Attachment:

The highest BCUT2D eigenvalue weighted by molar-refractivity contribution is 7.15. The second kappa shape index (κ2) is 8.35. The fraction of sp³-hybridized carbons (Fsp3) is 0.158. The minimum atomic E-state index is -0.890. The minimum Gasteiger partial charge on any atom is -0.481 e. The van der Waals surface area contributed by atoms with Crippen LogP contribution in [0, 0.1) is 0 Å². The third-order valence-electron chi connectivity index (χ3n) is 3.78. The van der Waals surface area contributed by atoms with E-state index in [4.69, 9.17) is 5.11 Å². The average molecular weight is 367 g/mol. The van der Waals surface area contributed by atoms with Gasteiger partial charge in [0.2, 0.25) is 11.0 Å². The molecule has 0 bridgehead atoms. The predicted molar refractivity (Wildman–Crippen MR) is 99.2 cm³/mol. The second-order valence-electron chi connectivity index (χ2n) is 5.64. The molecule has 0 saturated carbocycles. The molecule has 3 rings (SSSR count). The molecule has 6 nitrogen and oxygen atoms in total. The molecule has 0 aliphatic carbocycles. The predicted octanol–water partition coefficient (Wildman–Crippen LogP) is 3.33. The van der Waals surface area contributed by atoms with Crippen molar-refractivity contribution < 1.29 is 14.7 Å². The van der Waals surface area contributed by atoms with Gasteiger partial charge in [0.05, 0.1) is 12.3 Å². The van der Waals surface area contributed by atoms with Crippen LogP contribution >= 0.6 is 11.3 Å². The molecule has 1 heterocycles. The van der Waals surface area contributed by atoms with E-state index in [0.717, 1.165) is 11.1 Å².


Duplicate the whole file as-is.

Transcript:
The highest BCUT2D eigenvalue weighted by molar-refractivity contribution is 7.15. The second kappa shape index (κ2) is 8.35. The fraction of sp³-hybridized carbons (Fsp3) is 0.158. The minimum atomic E-state index is -0.890. The minimum Gasteiger partial charge on any atom is -0.481 e. The van der Waals surface area contributed by atoms with Crippen LogP contribution in [0, 0.1) is 0 Å². The third-order valence-electron chi connectivity index (χ3n) is 3.78. The van der Waals surface area contributed by atoms with E-state index in [4.69, 9.17) is 5.11 Å². The average molecular weight is 367 g/mol. The van der Waals surface area contributed by atoms with Gasteiger partial charge in [0.2, 0.25) is 11.0 Å². The molecule has 0 bridgehead atoms. The predicted molar refractivity (Wildman–Crippen MR) is 99.2 cm³/mol. The second-order valence-electron chi connectivity index (χ2n) is 5.64. The molecule has 0 saturated carbocycles. The molecule has 3 rings (SSSR count). The molecule has 6 nitrogen and oxygen atoms in total. The molecule has 0 aliphatic carbocycles. The predicted octanol–water partition coefficient (Wildman–Crippen LogP) is 3.33. The van der Waals surface area contributed by atoms with Crippen molar-refractivity contribution < 1.29 is 14.7 Å². The van der Waals surface area contributed by atoms with Gasteiger partial charge in [0.05, 0.1) is 12.3 Å². The van der Waals surface area contributed by atoms with Crippen LogP contribution >= 0.6 is 11.3 Å². The molecule has 1 heterocycles. The van der Waals surface area contributed by atoms with E-state index in [0.717, 1.165) is 11.1 Å².